By Pushpesh Pant It was almost three decades ago when India heard the footsteps of traditionally handcrafted 100 percent naturally preserved ‘fruit preserves’.
One English woman married to a Indonesian who came from Bhuira, a small village in Himachal Pradesh, started on a very small scale with multi-fruit and bitter marmalades and preserves with chunks of luscious fruit that eschew synthetic colors, flavors and preservatives. But the taste of the people was not used to the natural taste of these products. They were addicted to brilliantly colored (artificial) and sugary-sweet mixed fruit jams. Even some strawberry, mango fruit jams were improved with added (synthetic) flavors. It was about the same time that Karen Anand started her gourmet food business near Pune. Both Bhuira and Karen’s cuisine attracted a small but discerning clientele. Karen catered for the top tier of First Class passengers in international airlines and super deluxe hotels. Bhuira has carved a niche for itself by introducing new flavor blends and attracting the upwardly mobile people Native Americans who had tasted homemade preserves and were concerned about the added sugar in mass-produced jams.
The words preserves and preserves gained popularity in the 1990s to distinguish it from the regular jam. tatas had come out with an interesting strawberry preserve, but it didn’t impress. After another decade, Welcome Group Hotels ITC fame came with a line of preserves and preserves branded as a product far superior to regular jams. All this while the battle for brands was on the market and popular Indonesian labels changed hands and muscle-powered multinationals displaced smaller competitors. Several factors combined to give a powerful thrust to artisanal fruit preserves. Sustainability became a buzzword. Farm-to-table was another expression that captured the popular imagination. Klein became beautiful again and conscientious citizens were inspired to support village-level enterprises that made their living from the grassroots. dr Paul set up a women’s cooperative umang near Ranikhet and trained local women to produce high-quality jams, jellies and pickles from locally produced fruits. These were sold under the Kumaoni label.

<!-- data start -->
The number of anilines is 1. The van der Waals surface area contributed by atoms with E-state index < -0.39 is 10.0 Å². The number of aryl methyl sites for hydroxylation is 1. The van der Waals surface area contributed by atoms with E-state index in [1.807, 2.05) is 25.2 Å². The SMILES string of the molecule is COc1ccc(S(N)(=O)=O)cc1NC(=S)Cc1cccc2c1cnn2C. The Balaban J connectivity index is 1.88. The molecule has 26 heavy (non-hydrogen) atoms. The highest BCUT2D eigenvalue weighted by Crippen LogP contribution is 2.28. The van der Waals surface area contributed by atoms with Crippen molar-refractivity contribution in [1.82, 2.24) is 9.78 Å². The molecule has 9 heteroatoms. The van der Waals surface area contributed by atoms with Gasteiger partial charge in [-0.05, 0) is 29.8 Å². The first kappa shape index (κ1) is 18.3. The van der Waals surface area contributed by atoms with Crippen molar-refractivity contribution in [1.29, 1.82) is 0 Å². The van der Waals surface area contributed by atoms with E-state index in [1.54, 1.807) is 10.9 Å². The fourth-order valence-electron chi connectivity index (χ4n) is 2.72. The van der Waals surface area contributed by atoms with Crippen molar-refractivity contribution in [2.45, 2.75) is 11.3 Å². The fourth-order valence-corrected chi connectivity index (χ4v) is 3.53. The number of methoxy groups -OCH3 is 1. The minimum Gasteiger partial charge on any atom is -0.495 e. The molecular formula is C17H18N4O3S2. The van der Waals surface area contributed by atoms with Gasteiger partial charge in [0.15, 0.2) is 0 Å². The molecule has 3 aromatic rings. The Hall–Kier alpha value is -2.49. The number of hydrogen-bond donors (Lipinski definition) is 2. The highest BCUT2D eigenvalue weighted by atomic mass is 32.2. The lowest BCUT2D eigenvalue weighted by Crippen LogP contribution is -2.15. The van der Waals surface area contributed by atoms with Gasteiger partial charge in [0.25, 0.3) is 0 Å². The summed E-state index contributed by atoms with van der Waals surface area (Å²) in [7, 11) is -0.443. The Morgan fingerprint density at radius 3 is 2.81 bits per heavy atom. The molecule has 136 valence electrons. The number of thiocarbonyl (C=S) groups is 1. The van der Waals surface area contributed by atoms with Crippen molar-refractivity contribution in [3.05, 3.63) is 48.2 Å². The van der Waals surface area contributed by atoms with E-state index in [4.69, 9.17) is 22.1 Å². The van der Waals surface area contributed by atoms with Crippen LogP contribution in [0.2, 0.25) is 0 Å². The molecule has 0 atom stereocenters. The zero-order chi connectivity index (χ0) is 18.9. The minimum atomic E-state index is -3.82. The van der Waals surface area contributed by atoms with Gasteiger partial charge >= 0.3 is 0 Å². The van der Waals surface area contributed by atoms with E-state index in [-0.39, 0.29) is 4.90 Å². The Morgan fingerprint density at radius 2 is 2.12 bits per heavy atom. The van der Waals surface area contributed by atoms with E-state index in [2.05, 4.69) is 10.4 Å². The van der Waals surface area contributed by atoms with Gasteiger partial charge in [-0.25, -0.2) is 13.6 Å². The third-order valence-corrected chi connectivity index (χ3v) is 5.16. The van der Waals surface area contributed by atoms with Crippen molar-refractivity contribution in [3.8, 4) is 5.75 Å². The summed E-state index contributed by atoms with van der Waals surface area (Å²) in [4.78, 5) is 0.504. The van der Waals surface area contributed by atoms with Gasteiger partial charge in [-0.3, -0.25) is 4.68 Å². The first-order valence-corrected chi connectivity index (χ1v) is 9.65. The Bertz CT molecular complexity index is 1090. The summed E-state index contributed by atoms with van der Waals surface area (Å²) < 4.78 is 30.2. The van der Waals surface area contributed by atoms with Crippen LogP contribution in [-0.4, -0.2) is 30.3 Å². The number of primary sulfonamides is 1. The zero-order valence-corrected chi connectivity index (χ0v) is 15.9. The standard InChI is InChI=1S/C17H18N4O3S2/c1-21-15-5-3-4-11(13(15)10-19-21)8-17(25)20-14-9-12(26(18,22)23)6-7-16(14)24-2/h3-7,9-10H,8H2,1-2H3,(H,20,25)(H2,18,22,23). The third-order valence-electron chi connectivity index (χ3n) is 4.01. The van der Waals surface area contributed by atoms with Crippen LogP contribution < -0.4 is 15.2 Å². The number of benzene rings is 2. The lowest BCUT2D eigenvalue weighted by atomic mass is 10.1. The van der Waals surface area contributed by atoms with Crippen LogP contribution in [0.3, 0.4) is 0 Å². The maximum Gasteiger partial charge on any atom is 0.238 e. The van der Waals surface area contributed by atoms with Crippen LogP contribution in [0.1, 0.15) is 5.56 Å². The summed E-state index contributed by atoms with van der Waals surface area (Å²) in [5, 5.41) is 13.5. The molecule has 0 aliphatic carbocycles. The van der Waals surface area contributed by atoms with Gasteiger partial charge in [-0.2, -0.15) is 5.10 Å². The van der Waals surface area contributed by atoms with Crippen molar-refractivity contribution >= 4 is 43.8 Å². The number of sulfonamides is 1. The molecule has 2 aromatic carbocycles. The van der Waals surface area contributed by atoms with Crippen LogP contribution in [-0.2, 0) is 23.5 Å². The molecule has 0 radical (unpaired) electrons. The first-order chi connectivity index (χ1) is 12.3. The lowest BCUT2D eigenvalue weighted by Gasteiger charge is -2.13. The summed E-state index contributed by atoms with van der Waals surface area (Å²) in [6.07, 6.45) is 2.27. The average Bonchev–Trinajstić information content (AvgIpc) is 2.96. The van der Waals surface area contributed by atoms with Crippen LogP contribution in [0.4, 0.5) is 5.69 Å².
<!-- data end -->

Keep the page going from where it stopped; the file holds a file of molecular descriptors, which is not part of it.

Inspired by these pioneers, a group of young people tired of business founded Him Nectar Foods in Bageshwar in 2015 and slowly moved out to Pilkholi village near Ranikhet. Sushma Nambiar and Jatin Khetrapal gratefully remember the advice and help Bhuira gave them when Him Nectar went into labor pains. Finally, a small factory-cum-training unit was established in Kalika amid a cluster of fruit trees. Another corporate dropout who founded an NGO Himjoli put his faith in the new 100 percent natural product. This region is known for its apricots, plums and pears and there was a time when there was a lot of apples in the Chowbatia Gardens.
Lush Alexander pears, deep purple centosa plums and many varieties of apricots – morpankh, badami and gola are sourced locally. This is the philosophy followed by Bhuira and Karen’s Kitchen. Improve the skills of local villagers, empower women and come up with a product that matches global quality. There are many chefs who use these natural preserves in innovative dishes. BoilerSisters in Jaipur surprise their guests with Alphonso Kalakand made with Alphonso Preserve.
The duo Ratika and Richa Prepare natural fruit preserves (strawberries, bael, phalsa, jamun) to enliven pies and other desserts. Nishant Choubey likes to work with natural homemade fruit preserves handmade in small batches. He firmly believes that marmalade and jam may have complemented buttered toast, the use of preserves being limited only by the chef’s imagination. He has used coarse apricot jam in his rendering of khubani ka meetha in Michelin gilded industry in Bangkok and has incorporated the magic of Jamun preserves into oat-enriched smoothie.
Many people have the misconception that handmade preserves are an excessive and priceless extravagance. Nothing is less true. Top products are available in the range of Rs. 275-375 for a 330g jar. You need a small dollop – a teaspoon full to taste the nectar! Ripple effects are clearly visible. It is an idea whose time has come. By Himalayas hinterland to Sahyadris and the Nilgiris Ranikhet† Pune and Bangalore, the preference for artisanal fruit preserves is steadily growing. The generation after 2000 is carefully threaded through – ‘nature-identical’ flavors are losing ground. Who needs chemical preservatives when you can store the jar in the fridge after opening?
Some exotic flavors are also available in sample baskets in mini jars. Like the revival of other handicrafts, this trend is likely to stay with us. Disclaimer: The views expressed in the above article are those of the author and do not reflect those of ANI. (ANI)
(This story has not been edited by Devdiscourse staff and is generated automatically from a syndicated feed.)
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